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    Hon. Sue Barnes: I can assist on that. The Senate committee report has been provided for you in your binders so you can read it. The minister and I attended at the Senate committee. It wasn't their aboriginal affairs committee; it was their human rights committee. On the whole point of this, they were approaching this as a human rights issue for women on reserve. We have been asked by the minister... Mr. Martin can refer to the letter from the minister that he had when we agreed to do this study.

    Thank you.

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    The Vice-Chair (Mr. Jeremy Harrison): We'll move on now to the witnesses. From the Department of Indian Affairs and Northern Development we have Sandra Ginnish, the director general of the Treaties, Research, International and Gender Equality Branch; and Wendy Cornet, special adviser.

    I thank our witnesses for waiting patiently for a day and a half.

    Please feel free to start your presentation.

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    Ms. Sandra Ginnish (Director General, Treaties, Research, International and Gender Equality Branch, Department of Indian Affairs and Northern Development): Good morning, Mr. Chair and committee members.

    Thank you for agreeing to examine through public consultation the very complex issues of on-reserve matrimonial real property. We are hopeful that your efforts will provide a clear direction as to the best way to resolve this issue.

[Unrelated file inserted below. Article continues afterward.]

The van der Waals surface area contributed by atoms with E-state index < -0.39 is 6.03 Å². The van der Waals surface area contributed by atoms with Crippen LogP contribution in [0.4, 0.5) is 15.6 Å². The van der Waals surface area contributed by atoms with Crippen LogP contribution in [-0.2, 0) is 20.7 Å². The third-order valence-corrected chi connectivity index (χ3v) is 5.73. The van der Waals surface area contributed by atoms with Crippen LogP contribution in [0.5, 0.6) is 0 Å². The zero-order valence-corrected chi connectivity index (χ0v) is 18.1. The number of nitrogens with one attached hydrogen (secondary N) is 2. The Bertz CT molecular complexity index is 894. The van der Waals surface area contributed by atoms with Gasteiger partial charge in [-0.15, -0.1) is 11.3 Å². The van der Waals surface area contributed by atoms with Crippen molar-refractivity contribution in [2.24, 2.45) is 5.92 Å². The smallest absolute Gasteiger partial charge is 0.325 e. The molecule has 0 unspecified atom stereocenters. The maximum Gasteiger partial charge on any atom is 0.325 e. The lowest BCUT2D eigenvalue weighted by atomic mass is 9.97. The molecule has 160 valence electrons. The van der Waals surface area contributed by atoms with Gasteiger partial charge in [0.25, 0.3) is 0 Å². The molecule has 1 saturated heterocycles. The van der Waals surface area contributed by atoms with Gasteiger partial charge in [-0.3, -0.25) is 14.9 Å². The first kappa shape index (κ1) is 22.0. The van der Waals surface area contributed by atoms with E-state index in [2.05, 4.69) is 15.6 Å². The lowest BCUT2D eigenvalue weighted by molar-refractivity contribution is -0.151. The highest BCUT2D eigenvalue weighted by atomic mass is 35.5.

I am here today with Ms. Wendy Cornet, who is our special adviser on the issue of on-reserve matrimonial real property. Also with me is Ms. Margaret Buist, legal counsel from the Department of Justice.

    We will provide you today with an overview of the issue of on-reserve matrimonial real property, and outline some of the considerations as you begin your examination of this issue. Ms. Cornet will provide a broad overview. I will speak to some technical matters related to the Indian Act land management regime. We will both highlight some of the complex issues that the committee may wish to focus on. Ms. Buist will provide clarification on any legal points that are raised during the question stage.